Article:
Building a virtual Amiga for retrogaming in WinUAE (plus general WinUAE tips)

Amiga HD Workbench 3.1 desktop emulated on WinUAE

Last revised: 20 November 2019

Guide contents

  1. Introduction
  2. Before you start
  3. Building the system
  4. Changing the Workbench (RTG) display mode
  5. Setting up a shared directory with Windows
  6. Creating Amiga filesystem icons
  7. Changing wallpaper and tidying up the desktop
  8. Installing and running WHDLoad games
  9. Creating a WHDLoad games list with iGame
  10. Updating WHDLoad .slave files
  11. Game resolution and scaling (native display mode)
  12. Sound settings
  13. Choosing an input method
  14. What if the game I want to play isn’t available as WHDLoad?
  15. Can I use WinUAE’s save states?
  16. Troubleshooting and additional tweaks and settings
  17. Once you’re up and running
  18. Useful WinUAE keyboard shortcuts
  19. Useful resources

1. Introduction

These days, there are multiple ways to emulate and play classic Amiga games on your PC. The simplest method is to acquire the ADFs (Amiga disk format) of your favourite titles and run them through either FS-UAE or WinUAE using one of their configuration presets or through Cloanto’s Amiga Forever interface. In fact, FS-UAE connects to a handy online database that recognises your games and configures itself accordingly to provide decent compatibility for each one.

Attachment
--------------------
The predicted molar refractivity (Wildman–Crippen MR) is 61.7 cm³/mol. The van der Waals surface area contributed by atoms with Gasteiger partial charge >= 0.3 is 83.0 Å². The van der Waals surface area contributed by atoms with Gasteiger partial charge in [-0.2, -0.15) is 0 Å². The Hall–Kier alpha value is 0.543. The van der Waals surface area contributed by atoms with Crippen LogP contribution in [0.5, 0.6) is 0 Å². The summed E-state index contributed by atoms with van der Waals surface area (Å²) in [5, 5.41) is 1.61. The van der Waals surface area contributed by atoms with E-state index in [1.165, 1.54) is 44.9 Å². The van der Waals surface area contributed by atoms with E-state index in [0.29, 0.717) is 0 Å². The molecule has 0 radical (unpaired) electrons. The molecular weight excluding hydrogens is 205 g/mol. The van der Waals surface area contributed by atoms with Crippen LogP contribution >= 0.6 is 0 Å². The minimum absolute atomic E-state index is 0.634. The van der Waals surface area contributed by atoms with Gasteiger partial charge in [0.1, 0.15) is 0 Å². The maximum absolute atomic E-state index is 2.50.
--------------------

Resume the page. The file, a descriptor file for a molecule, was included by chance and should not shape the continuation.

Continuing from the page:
However, my preferred method is using WinUAE (the most fully-featured and configurable Amiga emulator available) to run games from a virtual hard drive through an emulated Amiga Workbench environment. Essentially this is a heavily-upgraded A1200 running Workbench 3.1 with a disk image containing the system drive (for booting/running the OS) and a “Work” drive that appears in Windows as a fully accessible and modifiable folder that allows me to effortlessly copy pre-installed WHDLoad versions of games over to my emulated Amiga.